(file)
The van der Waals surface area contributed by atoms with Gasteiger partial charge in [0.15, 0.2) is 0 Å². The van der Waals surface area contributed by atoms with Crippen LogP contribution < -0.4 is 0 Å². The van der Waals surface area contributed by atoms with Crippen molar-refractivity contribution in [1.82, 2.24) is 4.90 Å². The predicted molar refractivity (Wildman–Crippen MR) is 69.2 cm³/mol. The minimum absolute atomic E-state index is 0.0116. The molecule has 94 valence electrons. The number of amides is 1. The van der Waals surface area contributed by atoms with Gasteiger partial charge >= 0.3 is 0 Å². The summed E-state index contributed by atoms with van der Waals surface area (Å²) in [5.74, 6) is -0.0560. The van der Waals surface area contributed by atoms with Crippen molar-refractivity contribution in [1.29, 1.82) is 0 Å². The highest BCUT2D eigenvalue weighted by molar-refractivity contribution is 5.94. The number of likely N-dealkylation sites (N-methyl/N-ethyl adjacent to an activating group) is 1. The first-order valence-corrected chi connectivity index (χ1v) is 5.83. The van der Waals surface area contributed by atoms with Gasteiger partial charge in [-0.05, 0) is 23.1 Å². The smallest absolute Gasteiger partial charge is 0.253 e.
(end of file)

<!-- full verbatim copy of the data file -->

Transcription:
The van der Waals surface area contributed by atoms with Gasteiger partial charge in [0.15, 0.2) is 0 Å². The van der Waals surface area contributed by atoms with Crippen LogP contribution < -0.4 is 0 Å². The van der Waals surface area contributed by atoms with Crippen molar-refractivity contribution in [1.82, 2.24) is 4.90 Å². The predicted molar refractivity (Wildman–Crippen MR) is 69.2 cm³/mol. The minimum absolute atomic E-state index is 0.0116. The molecule has 94 valence electrons. The number of amides is 1. The van der Waals surface area contributed by atoms with Gasteiger partial charge >= 0.3 is 0 Å². The summed E-state index contributed by atoms with van der Waals surface area (Å²) in [5.74, 6) is -0.0560. The van der Waals surface area contributed by atoms with Crippen molar-refractivity contribution in [1.29, 1.82) is 0 Å². The highest BCUT2D eigenvalue weighted by molar-refractivity contribution is 5.94. The number of likely N-dealkylation sites (N-methyl/N-ethyl adjacent to an activating group) is 1. The first-order valence-corrected chi connectivity index (χ1v) is 5.83. The van der Waals surface area contributed by atoms with Gasteiger partial charge in [-0.05, 0) is 23.1 Å². The smallest absolute Gasteiger partial charge is 0.253 e.